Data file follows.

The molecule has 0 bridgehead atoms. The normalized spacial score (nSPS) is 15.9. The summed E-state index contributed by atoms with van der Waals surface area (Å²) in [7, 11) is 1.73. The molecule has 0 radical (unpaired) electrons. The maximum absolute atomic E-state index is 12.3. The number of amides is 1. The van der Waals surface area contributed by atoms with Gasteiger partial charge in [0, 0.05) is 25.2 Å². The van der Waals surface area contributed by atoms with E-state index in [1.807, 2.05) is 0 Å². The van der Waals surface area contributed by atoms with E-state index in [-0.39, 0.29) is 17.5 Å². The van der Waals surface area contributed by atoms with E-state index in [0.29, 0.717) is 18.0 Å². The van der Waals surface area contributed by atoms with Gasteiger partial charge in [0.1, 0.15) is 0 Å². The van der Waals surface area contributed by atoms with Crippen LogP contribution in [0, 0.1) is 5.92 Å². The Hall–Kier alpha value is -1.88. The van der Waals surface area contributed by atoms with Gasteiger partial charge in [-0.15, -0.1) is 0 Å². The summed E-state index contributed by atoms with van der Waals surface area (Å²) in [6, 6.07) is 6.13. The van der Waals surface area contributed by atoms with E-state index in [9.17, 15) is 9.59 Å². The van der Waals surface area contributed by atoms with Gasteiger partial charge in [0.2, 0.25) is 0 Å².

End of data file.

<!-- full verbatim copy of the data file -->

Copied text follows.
The molecule has 0 bridgehead atoms. The normalized spacial score (nSPS) is 15.9. The summed E-state index contributed by atoms with van der Waals surface area (Å²) in [7, 11) is 1.73. The molecule has 0 radical (unpaired) electrons. The maximum absolute atomic E-state index is 12.3. The number of amides is 1. The van der Waals surface area contributed by atoms with Gasteiger partial charge in [0, 0.05) is 25.2 Å². The van der Waals surface area contributed by atoms with E-state index in [1.807, 2.05) is 0 Å². The van der Waals surface area contributed by atoms with E-state index in [-0.39, 0.29) is 17.5 Å². The van der Waals surface area contributed by atoms with E-state index in [0.29, 0.717) is 18.0 Å². The van der Waals surface area contributed by atoms with Gasteiger partial charge in [0.1, 0.15) is 0 Å². The van der Waals surface area contributed by atoms with Crippen LogP contribution in [0, 0.1) is 5.92 Å². The Hall–Kier alpha value is -1.88. The van der Waals surface area contributed by atoms with Gasteiger partial charge in [-0.15, -0.1) is 0 Å². The summed E-state index contributed by atoms with van der Waals surface area (Å²) in [6, 6.07) is 6.13. The van der Waals surface area contributed by atoms with E-state index in [9.17, 15) is 9.59 Å². The van der Waals surface area contributed by atoms with Gasteiger partial charge in [0.2, 0.25) is 0 Å².